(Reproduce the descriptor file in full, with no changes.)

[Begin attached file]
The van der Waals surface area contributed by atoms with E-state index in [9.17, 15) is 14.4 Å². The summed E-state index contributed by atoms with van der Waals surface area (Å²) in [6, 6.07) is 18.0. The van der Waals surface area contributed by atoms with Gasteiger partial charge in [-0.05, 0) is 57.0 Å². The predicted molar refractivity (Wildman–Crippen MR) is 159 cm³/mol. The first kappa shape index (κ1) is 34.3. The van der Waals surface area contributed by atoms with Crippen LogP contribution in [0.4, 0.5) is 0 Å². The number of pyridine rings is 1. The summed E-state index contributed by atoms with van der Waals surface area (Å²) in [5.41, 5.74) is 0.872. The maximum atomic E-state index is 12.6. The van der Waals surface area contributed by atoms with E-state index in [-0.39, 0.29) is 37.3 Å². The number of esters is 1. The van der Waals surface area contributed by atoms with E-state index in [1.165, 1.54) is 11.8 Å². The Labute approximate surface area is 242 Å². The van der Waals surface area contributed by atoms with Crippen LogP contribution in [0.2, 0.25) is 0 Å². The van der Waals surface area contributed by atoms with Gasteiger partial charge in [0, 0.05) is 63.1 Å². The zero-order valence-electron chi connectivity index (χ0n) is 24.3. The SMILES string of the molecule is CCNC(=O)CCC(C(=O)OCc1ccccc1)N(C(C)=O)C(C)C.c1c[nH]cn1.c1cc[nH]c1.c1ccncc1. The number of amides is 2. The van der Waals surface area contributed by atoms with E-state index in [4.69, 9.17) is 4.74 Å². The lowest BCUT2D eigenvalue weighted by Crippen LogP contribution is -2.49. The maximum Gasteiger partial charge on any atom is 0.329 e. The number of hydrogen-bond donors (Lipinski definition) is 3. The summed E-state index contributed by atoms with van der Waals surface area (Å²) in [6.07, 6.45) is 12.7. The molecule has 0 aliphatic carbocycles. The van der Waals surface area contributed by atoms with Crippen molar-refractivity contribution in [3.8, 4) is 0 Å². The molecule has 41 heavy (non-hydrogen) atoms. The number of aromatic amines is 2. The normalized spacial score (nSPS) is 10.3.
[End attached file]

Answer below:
The van der Waals surface area contributed by atoms with E-state index in [9.17, 15) is 14.4 Å². The summed E-state index contributed by atoms with van der Waals surface area (Å²) in [6, 6.07) is 18.0. The van der Waals surface area contributed by atoms with Gasteiger partial charge in [-0.05, 0) is 57.0 Å². The predicted molar refractivity (Wildman–Crippen MR) is 159 cm³/mol. The first kappa shape index (κ1) is 34.3. The van der Waals surface area contributed by atoms with Crippen LogP contribution in [0.4, 0.5) is 0 Å². The number of pyridine rings is 1. The summed E-state index contributed by atoms with van der Waals surface area (Å²) in [5.41, 5.74) is 0.872. The maximum atomic E-state index is 12.6. The van der Waals surface area contributed by atoms with E-state index in [-0.39, 0.29) is 37.3 Å². The number of esters is 1. The van der Waals surface area contributed by atoms with E-state index in [1.165, 1.54) is 11.8 Å². The Labute approximate surface area is 242 Å². The van der Waals surface area contributed by atoms with Crippen LogP contribution in [0.2, 0.25) is 0 Å². The van der Waals surface area contributed by atoms with Gasteiger partial charge in [0, 0.05) is 63.1 Å². The zero-order valence-electron chi connectivity index (χ0n) is 24.3. The SMILES string of the molecule is CCNC(=O)CCC(C(=O)OCc1ccccc1)N(C(C)=O)C(C)C.c1c[nH]cn1.c1cc[nH]c1.c1ccncc1. The number of amides is 2. The van der Waals surface area contributed by atoms with E-state index in [4.69, 9.17) is 4.74 Å². The lowest BCUT2D eigenvalue weighted by Crippen LogP contribution is -2.49. The maximum Gasteiger partial charge on any atom is 0.329 e. The number of hydrogen-bond donors (Lipinski definition) is 3. The summed E-state index contributed by atoms with van der Waals surface area (Å²) in [6.07, 6.45) is 12.7. The molecule has 0 aliphatic carbocycles. The van der Waals surface area contributed by atoms with Crippen molar-refractivity contribution in [3.8, 4) is 0 Å². The molecule has 41 heavy (non-hydrogen) atoms. The number of aromatic amines is 2. The normalized spacial score (nSPS) is 10.3.